The long-term aim of the campaign is to develop an open culture where menstruation is not treated as a taboo. The campaign also seeks to hold the schools accountable for their responsibilities as an important component in the implementation of MHM policies by making adequate sanitation infrastructure and knowledge of MHM available in school premises.

Read more about his campaign.

Harshita is a psychologist and works to support people with mental health issues, particularly adolescents who are survivors of violence. Associated with the Azadi Foundation in UP, Harshita became an MHM Fellow with YKA, with the aim of promoting better menstrual health.

Her campaign #MeriMarzi aims to promote menstrual health and wellness, hygiene and facilities for female sex workers in UP. She says, “Knowledge about natural body processes is a very basic human right. And for individuals whose occupation is providing sexual services, it becomes even more important.”

Meri Marzi aims to ensure sensitised, non-discriminatory health workers for the needs of female sex workers in the Suraksha Clinics under the UPSACS (Uttar Pradesh State AIDS Control Society) program by creating more dialogues and garnering public support for the cause of sex workers’ menstrual rights. The campaign will also ensure interventions with sex workers to clear misconceptions around overall hygiene management to ensure that results flow both ways.

Read more about her campaign.

MH Fellow Sabna comes with significant experience working with a range of development issues. A co-founder of Project Sakhi Saheli, which aims to combat period poverty and break menstrual taboos, Sabna has, in the past, worked on the issue of menstruation in urban slums of Delhi with women and adolescent girls. She and her team also released MenstraBook, with menstrastories and organised Menstra Tlk in the Delhi School of Social Work to create more conversations on menstruation.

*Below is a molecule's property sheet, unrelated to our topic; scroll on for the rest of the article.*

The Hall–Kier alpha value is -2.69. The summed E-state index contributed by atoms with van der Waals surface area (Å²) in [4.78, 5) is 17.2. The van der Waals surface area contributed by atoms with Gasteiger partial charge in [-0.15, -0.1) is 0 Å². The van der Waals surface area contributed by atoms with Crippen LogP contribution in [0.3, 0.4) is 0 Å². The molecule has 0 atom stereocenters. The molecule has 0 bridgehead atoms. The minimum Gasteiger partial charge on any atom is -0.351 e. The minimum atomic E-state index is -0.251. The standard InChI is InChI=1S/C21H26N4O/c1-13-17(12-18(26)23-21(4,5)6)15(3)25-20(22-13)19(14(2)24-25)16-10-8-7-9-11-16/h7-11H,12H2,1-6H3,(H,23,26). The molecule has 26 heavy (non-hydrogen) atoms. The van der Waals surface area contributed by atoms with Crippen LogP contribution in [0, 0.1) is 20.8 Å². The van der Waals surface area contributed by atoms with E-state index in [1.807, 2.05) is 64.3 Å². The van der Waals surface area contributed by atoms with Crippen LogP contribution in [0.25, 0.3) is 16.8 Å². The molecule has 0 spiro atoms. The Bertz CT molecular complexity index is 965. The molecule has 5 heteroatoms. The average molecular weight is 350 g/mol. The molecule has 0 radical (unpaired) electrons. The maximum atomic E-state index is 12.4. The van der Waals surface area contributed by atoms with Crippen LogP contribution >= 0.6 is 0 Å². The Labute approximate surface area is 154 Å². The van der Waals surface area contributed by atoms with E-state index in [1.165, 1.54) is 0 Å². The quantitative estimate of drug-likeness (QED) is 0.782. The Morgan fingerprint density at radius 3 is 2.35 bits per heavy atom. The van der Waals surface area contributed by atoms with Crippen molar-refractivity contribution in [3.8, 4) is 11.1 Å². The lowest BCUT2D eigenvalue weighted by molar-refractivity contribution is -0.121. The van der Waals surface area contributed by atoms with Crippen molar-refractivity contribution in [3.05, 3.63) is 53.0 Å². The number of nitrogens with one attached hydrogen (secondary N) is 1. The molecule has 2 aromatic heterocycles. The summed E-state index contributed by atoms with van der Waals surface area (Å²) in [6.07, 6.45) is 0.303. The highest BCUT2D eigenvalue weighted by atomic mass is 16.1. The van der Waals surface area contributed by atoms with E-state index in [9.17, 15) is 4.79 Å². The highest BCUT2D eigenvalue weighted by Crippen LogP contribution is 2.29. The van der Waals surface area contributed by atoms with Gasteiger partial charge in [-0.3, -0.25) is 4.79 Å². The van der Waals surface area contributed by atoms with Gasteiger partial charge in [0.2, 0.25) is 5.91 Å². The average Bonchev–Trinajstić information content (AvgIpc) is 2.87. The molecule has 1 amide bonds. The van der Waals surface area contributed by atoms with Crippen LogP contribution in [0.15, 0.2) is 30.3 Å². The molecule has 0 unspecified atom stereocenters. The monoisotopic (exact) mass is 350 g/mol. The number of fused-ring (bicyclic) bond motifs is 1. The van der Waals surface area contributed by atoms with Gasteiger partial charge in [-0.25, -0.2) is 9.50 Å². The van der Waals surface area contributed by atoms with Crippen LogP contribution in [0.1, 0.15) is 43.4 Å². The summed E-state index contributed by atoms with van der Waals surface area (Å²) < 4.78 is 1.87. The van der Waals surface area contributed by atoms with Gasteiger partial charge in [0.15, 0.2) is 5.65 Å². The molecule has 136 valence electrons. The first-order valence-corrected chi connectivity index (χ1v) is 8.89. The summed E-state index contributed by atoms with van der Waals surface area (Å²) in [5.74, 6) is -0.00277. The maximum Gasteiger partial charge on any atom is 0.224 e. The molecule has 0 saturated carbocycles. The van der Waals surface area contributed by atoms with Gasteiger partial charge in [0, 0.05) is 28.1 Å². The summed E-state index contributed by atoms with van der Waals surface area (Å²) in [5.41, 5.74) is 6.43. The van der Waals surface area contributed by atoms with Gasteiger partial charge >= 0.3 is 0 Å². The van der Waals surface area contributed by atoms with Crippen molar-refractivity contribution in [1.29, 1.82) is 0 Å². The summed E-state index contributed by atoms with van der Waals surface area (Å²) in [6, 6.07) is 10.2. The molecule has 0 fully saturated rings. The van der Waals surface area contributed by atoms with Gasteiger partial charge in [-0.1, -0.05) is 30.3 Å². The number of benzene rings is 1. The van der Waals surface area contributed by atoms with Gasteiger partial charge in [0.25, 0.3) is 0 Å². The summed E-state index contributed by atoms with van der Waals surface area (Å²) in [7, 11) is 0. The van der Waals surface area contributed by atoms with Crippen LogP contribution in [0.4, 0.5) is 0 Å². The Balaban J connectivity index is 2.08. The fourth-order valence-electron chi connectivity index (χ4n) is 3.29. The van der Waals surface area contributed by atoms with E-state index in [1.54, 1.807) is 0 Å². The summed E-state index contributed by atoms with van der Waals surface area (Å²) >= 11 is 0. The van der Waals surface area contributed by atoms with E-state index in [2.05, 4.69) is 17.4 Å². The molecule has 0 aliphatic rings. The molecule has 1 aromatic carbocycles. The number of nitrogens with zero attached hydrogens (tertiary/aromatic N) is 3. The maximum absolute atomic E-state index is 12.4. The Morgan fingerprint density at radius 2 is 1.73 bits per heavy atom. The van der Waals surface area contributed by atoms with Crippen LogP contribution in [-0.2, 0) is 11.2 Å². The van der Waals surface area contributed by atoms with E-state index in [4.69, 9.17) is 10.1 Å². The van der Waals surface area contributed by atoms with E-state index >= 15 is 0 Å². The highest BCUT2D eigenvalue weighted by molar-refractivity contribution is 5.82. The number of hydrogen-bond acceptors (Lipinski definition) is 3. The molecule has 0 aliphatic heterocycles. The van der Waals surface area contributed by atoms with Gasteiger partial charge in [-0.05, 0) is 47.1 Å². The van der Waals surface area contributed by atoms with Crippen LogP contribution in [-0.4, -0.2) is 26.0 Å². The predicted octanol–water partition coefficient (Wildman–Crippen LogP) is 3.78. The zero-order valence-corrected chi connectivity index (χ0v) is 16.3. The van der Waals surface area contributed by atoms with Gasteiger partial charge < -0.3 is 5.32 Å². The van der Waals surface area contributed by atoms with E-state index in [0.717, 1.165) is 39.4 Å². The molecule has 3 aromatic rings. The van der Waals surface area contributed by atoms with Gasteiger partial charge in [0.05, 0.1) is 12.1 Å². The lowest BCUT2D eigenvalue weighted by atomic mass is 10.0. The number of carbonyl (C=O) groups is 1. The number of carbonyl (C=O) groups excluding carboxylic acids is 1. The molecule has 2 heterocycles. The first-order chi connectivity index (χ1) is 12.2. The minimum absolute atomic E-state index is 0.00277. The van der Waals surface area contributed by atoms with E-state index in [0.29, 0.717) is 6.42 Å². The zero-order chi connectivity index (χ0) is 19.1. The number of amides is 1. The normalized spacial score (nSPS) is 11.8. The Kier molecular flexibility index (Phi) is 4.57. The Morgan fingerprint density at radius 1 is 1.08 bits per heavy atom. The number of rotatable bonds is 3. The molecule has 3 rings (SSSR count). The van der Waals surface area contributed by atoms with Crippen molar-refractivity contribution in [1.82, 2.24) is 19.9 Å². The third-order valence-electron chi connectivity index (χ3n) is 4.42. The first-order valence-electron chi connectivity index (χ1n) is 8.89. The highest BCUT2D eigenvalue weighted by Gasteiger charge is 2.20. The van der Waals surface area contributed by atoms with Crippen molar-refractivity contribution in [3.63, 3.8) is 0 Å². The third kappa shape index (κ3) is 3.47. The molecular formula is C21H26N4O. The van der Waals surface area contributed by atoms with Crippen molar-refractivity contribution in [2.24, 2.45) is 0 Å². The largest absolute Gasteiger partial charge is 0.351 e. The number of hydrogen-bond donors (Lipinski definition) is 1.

With YKA MHM Fellow Vineet, Sabna launched Menstratalk, a campaign that aims to put an end to period poverty and smash menstrual taboos in society. As a start, the campaign aims to begin conversations on menstrual health with five hundred adolescents and youth in Delhi through offline platforms, and through this community mobilise support to create Period Friendly Institutions out of educational institutes in the city.

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A student from Delhi School of Social work, Vineet is a part of Project Sakhi Saheli, an initiative by the students of Delhi school of Social Work to create awareness on Menstrual Health and combat Period Poverty. Along with MHM Action Fellow Sabna, Vineet launched Menstratalk, a campaign that aims to put an end to period poverty and smash menstrual taboos in society.

As a start, the campaign aims to begin conversations on menstrual health with five hundred adolescents and youth in Delhi through offline platforms, and through this community mobilise support to create Period Friendly Institutions out of educational institutes in the city.

Find out more about the campaign here.

A native of Bhagalpur district – Bihar, Shalini Jha believes in equal rights for all genders and wants to work for a gender-equal and just society. In the past she’s had a year-long association as a community leader with Haiyya: Organise for Action’s Health Over Stigma campaign. She’s pursuing a Master’s in Literature with Ambedkar University, Delhi and as an MHM Fellow with YKA, recently launched ‘Project अल्हड़ (Alharh)’.

She says, “Bihar is ranked the lowest in India’s SDG Index 2019 for India. Hygienic and comfortable menstruation is a basic human right and sustainable development cannot be ensured if menstruators are deprived of their basic rights.” Project अल्हड़ (Alharh) aims to create a robust sensitised community in Bhagalpur to collectively spread awareness, break the taboo, debunk myths and initiate fearless conversations around menstruation. The campaign aims to reach at least 6000 adolescent girls from government and private schools in Baghalpur district in 2020.